Roger Dalrymple

Professor Roger Dalrymple, DPhil MPhil (Oxon), MA PGCE BA (Hons)

I studied A Levels in English, History and Theatre Studies at Collyer’s from 1997-1999. I gained the vast majority of my professional literacies at Collyer’s – scholarly reading and writing; argumentation and debate; close reading and attention to detail; capacity to listen, reflect and work collaboratively with others. I was particularly inspired by the expert teaching and passion of the members of the English department, and by the opportunities I had to take part in high-quality drama productions.

I then read English at Goldsmiths in London and then I undertook graduate studies at St Peter’s College, Oxford. I lectured for seven years in Oxford after concluding my DPhil and was a fixed-term Tutorial Fellow in English at St Hugh’s Oxford from 2001-4.

I later developed a ‘second bow’ to my academic career by taking on additional responsibilities in learning and teaching, and by studying for a PGCE and MA in Education part-time. Today, I continue to research and publish in English studies, but my professorship is in Education, and I currently hold a Pro Vice-Chancellor role in education.

In terms of making a difference as well as my Oxford posts, my higher education career has involved leading learning and teaching strategy at two modern UK universities where I have been committed to widening participation and supporting inclusive curriculum development. In addition to teaching for 25 years, I have published widely in both education studies and English studies, including monographs, literature reviews and undergraduate textbooks.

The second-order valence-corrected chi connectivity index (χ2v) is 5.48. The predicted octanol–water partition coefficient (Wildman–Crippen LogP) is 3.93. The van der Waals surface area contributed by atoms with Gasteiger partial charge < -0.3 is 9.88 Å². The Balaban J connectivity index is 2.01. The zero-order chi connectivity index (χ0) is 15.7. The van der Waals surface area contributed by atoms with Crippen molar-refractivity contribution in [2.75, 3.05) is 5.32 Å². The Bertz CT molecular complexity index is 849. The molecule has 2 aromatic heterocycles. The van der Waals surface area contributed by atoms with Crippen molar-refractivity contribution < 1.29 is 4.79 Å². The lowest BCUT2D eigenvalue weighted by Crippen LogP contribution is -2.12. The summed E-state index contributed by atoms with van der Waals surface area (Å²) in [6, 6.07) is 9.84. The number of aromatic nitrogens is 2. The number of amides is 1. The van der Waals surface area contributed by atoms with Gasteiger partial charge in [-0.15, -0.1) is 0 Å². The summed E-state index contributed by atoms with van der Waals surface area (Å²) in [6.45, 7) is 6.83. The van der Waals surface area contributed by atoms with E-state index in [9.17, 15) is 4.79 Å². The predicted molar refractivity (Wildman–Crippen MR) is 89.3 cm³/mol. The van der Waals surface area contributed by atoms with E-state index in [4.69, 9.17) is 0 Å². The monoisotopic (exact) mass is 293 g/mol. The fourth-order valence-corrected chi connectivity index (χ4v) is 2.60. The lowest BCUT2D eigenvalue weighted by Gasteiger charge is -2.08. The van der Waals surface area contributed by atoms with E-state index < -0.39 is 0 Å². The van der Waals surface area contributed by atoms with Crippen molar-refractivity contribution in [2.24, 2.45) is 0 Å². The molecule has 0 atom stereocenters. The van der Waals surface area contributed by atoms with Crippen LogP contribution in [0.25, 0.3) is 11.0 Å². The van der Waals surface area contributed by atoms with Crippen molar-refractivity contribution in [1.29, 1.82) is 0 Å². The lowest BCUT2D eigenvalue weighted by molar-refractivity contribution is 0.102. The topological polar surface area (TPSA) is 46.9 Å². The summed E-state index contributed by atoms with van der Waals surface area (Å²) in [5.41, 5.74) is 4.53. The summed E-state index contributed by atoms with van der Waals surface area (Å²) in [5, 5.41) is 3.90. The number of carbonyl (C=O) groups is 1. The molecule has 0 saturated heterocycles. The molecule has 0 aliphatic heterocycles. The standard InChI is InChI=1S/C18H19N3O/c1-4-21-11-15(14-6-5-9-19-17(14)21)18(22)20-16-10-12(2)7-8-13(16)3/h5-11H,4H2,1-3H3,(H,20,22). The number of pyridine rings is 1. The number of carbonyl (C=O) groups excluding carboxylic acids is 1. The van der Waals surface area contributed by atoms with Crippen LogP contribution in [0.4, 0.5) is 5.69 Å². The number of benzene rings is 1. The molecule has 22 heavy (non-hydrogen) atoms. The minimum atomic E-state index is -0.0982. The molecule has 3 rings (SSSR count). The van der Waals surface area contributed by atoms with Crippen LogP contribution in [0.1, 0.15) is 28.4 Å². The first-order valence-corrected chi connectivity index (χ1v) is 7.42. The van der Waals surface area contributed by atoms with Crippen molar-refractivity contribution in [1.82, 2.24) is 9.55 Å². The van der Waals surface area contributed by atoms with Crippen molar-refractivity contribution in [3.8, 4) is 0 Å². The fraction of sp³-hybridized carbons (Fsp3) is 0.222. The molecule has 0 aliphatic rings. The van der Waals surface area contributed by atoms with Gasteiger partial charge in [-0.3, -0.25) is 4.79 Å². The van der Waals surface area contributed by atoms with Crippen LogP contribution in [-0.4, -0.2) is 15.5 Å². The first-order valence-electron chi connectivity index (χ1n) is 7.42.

Each day invariably begins with the email inbox! There are always plenty of meeting papers to read and varied meetings to attend with a wide range of members of the university community. A typical day always involves quality conversations, things to consider, and ideally some time, however brief in the library, refectory, or gym.

I love my job as it gives me the opportunity to focus constantly on education and the chance to work with words all day – both in speech and writing and to collaborate and co-create with colleagues, students, and the wider university community.

For someone looking to get into a similar role you need a variety of skills such as self-management, organisation, resilience, and the willingness to attend to small details. Academia requires a huge amount of self-management and resilience. It is important to seek out professional development, mentoring and other opportunities proactively.

The advice I would give to a younger me is look for patterns in your experiences and learn from these. Keep a healthy work-life balance. Whether you are studying or working, learn as much as you can about the organisation you are part of, its guidelines, processes, and procedures, so that you can make the most of every opportunity and draw upon all of the available support when needed.

What next Roger? I plan to remain in academia and hope to access more opportunities for research sabbaticals and international exchanges.